Here is Rudy Avizius’ latest video, posted on the PublicBankingTV YouTube Channel. Quite clever and clear!
For years, homeowners have been battling Wall Street in an attempt to recover some portion of their massive losses from the housing Ponzi scheme. But progress has been slow, as they have been outgunned and out-spent by the banking titans.
In June, however, the banks may have met their match, as some equally powerful titans strode onto the stage. Investors led by BlackRock, the world’s largest asset manager, and PIMCO, the world’s largest bond-fund manager, have sued some of the world’s largest banks for breach of fiduciary duty as trustees of their investment funds. The investors are seeking damages for losses surpassing $250 billion. That is the equivalent of one million homeowners with $250,000 in damages suing at one time. Continue reading
Mortgage debt overhang from the housing bust has meant lack of middle-class spending power and consumer demand, preventing the economy from growing. The problem might be fixed by a new approach from the Fed. But if the Fed won’t act, counties will, as seen in the latest developments on eminent domain and litigation over MERS.
Former Assistant Treasury Secretary Paul Craig Roberts wrote on June 25th that real US GDP growth for the first quarter of 2014 was a negative 2.9%, off by 5.5% from the positive 2.6% predicted by economists. If the second quarter also shows a decline, the US will officially be in recession. That means not only fiscal policy (government deficit spending) but monetary policy (unprecedented quantitative easing) will have failed. The Federal Reserve is out of bullets.
Or is it? Perhaps it is just aiming at the wrong target. Continue reading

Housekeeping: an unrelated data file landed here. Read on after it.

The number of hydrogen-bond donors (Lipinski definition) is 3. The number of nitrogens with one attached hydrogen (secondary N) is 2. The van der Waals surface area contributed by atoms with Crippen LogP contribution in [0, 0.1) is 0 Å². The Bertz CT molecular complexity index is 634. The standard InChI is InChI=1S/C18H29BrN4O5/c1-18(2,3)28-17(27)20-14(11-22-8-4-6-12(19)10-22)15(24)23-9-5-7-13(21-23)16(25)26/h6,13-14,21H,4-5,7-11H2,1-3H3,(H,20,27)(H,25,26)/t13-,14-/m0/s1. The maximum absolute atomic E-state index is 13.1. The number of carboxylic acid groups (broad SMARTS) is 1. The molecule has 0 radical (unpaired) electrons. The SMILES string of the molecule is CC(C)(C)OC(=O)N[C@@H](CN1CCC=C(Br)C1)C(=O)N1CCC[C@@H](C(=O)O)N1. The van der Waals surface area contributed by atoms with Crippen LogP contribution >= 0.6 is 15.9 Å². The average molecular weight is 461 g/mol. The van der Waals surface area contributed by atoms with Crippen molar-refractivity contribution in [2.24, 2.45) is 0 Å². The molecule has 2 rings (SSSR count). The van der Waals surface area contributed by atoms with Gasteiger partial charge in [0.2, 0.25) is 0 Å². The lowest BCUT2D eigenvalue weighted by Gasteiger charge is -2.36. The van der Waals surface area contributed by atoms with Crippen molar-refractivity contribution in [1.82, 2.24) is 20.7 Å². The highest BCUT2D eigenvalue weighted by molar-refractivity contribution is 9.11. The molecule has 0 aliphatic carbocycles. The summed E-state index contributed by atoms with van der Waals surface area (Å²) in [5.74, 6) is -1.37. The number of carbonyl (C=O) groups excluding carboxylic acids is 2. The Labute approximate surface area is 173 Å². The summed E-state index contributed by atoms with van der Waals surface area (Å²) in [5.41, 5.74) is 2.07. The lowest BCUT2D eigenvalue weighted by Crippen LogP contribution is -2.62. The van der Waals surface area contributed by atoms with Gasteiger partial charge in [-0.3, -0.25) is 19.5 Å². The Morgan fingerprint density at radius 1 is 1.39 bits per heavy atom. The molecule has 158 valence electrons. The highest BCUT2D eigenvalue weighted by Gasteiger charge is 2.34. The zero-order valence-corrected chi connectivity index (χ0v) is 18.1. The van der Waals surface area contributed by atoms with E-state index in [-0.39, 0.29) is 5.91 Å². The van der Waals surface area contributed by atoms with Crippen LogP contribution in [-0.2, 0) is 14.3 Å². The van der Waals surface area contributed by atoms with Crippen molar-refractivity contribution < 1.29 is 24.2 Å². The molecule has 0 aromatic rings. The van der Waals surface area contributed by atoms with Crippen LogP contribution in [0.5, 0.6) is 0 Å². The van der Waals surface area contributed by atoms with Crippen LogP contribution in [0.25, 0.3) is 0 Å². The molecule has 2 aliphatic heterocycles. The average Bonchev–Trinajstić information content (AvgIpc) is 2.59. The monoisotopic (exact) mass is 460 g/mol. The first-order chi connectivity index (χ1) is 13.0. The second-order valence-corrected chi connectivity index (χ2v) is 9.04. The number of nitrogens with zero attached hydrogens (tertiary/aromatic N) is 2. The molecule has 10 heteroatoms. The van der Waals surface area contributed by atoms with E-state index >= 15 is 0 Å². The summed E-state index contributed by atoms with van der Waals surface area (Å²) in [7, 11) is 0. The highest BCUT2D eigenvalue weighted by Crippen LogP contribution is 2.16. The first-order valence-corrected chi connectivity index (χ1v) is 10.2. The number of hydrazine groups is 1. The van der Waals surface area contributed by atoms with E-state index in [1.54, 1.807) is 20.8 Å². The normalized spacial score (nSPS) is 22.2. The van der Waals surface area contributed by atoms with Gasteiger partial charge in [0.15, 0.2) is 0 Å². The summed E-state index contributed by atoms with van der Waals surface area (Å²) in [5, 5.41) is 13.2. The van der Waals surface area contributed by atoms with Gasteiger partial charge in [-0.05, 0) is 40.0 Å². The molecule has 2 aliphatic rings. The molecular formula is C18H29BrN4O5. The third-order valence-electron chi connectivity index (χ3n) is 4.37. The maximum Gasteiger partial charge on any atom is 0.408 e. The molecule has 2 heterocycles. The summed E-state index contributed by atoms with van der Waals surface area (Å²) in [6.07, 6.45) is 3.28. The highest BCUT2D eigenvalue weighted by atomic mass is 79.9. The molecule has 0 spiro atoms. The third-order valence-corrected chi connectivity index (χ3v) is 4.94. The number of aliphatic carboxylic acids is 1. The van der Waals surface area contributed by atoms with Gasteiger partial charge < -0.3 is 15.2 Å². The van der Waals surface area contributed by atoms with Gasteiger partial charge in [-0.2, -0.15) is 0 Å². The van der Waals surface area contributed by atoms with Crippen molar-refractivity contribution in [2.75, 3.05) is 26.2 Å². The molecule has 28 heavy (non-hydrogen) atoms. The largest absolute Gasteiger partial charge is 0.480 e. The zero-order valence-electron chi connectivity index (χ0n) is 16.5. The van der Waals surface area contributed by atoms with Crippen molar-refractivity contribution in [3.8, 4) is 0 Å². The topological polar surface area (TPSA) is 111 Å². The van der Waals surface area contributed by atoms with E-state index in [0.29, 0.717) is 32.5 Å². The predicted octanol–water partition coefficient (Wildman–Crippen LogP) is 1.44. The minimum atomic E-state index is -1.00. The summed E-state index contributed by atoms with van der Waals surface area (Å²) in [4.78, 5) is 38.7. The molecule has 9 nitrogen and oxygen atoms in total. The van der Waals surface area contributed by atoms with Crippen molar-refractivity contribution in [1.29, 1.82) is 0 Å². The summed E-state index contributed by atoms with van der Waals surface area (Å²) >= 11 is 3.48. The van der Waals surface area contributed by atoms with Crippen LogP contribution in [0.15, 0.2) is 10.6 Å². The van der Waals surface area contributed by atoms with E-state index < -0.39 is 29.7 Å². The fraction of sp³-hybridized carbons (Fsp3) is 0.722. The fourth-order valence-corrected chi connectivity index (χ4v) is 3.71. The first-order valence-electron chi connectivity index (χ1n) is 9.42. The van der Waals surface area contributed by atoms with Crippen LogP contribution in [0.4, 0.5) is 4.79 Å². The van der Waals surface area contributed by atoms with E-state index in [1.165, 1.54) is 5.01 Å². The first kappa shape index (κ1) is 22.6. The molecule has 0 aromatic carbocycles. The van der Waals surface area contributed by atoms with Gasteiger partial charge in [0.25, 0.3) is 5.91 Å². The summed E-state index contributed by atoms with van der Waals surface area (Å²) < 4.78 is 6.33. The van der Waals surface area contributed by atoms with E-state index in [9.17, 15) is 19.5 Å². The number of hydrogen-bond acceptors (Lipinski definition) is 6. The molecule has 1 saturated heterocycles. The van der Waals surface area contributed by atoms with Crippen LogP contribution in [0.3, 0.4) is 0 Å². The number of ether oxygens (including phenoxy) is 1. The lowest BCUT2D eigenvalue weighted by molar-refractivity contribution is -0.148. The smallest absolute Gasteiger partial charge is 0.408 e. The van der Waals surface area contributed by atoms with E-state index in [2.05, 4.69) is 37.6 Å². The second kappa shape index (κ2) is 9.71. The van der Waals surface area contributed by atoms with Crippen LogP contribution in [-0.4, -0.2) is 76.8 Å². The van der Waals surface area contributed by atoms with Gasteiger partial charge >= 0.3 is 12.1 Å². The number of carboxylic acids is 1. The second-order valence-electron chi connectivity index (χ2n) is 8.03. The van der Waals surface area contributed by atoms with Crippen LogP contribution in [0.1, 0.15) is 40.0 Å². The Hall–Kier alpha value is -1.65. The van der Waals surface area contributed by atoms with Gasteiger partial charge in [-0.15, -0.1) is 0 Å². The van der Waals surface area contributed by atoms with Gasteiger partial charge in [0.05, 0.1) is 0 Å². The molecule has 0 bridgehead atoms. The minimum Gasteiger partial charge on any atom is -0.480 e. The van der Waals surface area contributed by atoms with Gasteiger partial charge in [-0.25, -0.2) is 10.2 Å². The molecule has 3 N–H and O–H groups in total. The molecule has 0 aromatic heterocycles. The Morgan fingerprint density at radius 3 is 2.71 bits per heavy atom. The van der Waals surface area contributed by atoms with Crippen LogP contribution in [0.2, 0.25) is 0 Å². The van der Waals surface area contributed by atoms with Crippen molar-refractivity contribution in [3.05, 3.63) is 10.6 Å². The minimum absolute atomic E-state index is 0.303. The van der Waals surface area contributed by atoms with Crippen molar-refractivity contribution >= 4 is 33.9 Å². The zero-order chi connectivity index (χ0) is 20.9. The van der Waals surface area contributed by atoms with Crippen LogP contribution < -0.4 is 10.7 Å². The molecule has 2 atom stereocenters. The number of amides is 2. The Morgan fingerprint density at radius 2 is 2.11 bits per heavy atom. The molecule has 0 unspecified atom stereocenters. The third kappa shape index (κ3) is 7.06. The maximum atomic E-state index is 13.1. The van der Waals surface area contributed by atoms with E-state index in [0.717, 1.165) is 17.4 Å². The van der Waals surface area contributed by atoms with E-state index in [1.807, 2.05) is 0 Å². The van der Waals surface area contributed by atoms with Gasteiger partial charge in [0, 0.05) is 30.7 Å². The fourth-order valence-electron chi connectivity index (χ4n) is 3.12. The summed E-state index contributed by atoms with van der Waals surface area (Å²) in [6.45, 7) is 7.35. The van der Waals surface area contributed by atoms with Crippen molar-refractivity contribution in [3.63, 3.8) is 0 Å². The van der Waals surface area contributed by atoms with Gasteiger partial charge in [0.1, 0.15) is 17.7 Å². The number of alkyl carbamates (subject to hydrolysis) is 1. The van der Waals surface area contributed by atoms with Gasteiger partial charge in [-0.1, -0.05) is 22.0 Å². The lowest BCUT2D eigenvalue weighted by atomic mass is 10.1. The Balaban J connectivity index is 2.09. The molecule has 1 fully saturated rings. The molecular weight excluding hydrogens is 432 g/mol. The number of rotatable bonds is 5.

A flood of foreclosures in neighborhoods, cities and towns can cause everyone’s real estate equity to plunge. Some towns would like to step-in to protect their communities, but they can’t get the mortgage notes written down to affordable levels for contractual reasons. The solution: use eminent domain to claim the properties for the municipality, then renegotiate them on behalf of struggling homeowners. Ellen talks with the pre-eminent legal mind behind the emerging eminent domain stratagem, Cornell professor Robert Hockett, whose idea has been catching on in towns across America, including some of the biggest.
Read more here.
Ann Pettifor has written an excellent rebuttal to the full reserve banking solution proposed by Professor Richard Wolf and Positive Money, who are in most ways her allies. Her entree is the Bank of England’s recent acknowledgment that banks create the money they lend. She writes:
Because I am a vocal critic of the private finance sector, many assume that I would agree with Wolf and Positive Money on nationalising money creation. Not so. I have no objection to the nationalisation of banks. But nationalising banks is a different proposition from nationalising (and centralising) money creation in the hands of a small ‘independent committee’.
The full article is here:
Yves Smith has also commented, here:
Finance is the new form of warfare – without the expense of a military overhead and an occupation against unwilling hosts. It is a competition in credit creation to buy foreign resources, real estate, public and privatized infrastructure, bonds and corporate stock ownership. Who needs an army when you can obtain the usual objective (monetary wealth and asset appropriation) simply by financial means? — Dr. Michael Hudson, Counterpunch, October 2010